Can the old school aesthetic of ‘MCMLXXV’ work long term or does it just impress for one issue?
The first issue of MCMLXXV from Image Comics was a throwback to a bygone era of comic books. Along with being set in the year 1975, the story sounds like something that was written during that time. Centered on a down-to-earth protagonist battling creatures from other worlds, the book also looks like a comic from decades ago. The debut issue seemed to set the tone and atmosphere for an engaging story. Can the old school aesthetic work long term or does it just impress for one issue?
Once again, the art of Ian MacEwan is this book’s standout feature. The issue is a series of frantic and violent battles that MacEwan captures perfectly. MCMLXXV continues the cinematic look and feel from its premiere. Panels flow from one to the next, helping readers to easily feel the whirlwind action that is taking place. MacEwan does a great job capturing the frenetic pace.
The expressive characters also add to the comic’s action. Pamela Evans is filled with anger and determination as she battles the never ending onslaught of monsters. She also has a heroic look that fits her character and, perhaps more importantly, she looks like an absolute badass. Creature design continues to impress — the second issue depicts some of the baddies having a more detailed look than the first one.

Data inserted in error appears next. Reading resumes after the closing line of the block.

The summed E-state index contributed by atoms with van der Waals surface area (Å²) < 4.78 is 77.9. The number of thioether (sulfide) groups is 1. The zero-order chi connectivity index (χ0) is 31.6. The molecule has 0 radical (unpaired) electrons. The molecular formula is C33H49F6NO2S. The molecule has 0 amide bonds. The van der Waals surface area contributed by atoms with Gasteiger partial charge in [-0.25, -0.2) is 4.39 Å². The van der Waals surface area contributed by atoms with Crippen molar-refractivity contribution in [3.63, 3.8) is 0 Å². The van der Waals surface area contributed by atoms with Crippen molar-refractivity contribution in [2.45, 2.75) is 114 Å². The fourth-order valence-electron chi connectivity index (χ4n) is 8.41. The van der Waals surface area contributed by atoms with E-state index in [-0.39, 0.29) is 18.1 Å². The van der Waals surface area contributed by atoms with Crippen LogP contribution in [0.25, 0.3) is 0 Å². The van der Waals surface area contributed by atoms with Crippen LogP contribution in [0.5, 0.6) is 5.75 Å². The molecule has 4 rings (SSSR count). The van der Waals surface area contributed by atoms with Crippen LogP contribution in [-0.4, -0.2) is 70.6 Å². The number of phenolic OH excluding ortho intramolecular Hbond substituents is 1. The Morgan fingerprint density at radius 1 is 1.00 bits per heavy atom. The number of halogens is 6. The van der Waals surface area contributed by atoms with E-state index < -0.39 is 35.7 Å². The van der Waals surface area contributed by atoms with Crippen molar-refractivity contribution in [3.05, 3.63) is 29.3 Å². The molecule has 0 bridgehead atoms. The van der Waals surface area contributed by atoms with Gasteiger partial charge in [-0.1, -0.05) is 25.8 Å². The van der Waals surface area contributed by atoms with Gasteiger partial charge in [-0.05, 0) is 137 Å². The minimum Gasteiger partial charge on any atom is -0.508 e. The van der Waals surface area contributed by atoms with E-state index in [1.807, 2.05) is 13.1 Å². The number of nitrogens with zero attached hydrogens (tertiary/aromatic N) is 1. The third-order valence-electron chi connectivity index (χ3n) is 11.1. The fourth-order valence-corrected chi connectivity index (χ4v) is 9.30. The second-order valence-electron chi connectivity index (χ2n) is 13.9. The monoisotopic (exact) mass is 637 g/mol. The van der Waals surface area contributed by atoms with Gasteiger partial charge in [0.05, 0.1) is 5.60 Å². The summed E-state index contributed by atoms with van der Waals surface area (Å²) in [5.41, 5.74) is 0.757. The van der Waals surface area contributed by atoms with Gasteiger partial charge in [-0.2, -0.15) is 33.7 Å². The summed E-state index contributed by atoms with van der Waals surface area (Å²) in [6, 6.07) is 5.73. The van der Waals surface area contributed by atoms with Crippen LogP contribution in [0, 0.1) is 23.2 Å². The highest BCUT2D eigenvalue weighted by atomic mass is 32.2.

Prefect Patterson essentially serves as a commentator for some of the battles and it’s a nice touch. While the battle scenes looks great, twenty straight pages of nothing more than punches and blood may be a little much, but adding something as simple as two panels of Prefect calling the action is a unique technique that breaks possible monotony without downplaying the significance of what is happening.
Brad Simpson’s colors enhance the art of MacEwan. Once again, Simpson goes with a muted style that evokes the comics of the story’s setting. The use of red and blinding white light of Pamela’s magical tire iron are absolutely stunning. Simpson also uses oranges to maximize the impact of the story’s action. The look of MCMLXXV will certainly stand out.
Unfortunately, Joe Casey’s story is not as eye catching as the art. Issue two of MCMLXXV has only two things. Along with the nonstop action in the issue, there is also something of a backstory given to Pamela. The first issue was original and made its protagonist very relatable. Pamela was just a cab driver who also happened to be a badass. Her weapon in her fight against evil is an enchanted tire iron. The issue may have looked like something from the 1970s, but its story was promising to be one of a kind.
This potential is what makes the backstory given for Pamela such a letdown. Pamela is essentially given a “chosen one” origin and it follows all the tropes. She stumbles into another realm where higher powers of unknown intentions sense a great power in her. She is put through a series of tests (an endless series of battles, basically) until she is deemed worthy. It’s by no means bad, but it is certainly disappointing considering the promise of the first issue.
That being said, Casey makes the wise decision to show Pamela’s vulnerability. By the end of the first issue, it seemed like nothing would be able to stop her. There’s nothing wrong with having an unbeatable hero initially, but this premise wears thin since the conclusion is foregone. Letting it be known that Pamela can be defeated was a smart idea.
MCMLXXV #2continues the old school look and high-paced action of its debut. The story makes a serious misstep by going with a more generic origin for Pamela instead of continuing to focus on the unique decisions of the debut, however. MCMLXXV is a fine series that looks great but also lacks consistency after its first two issues.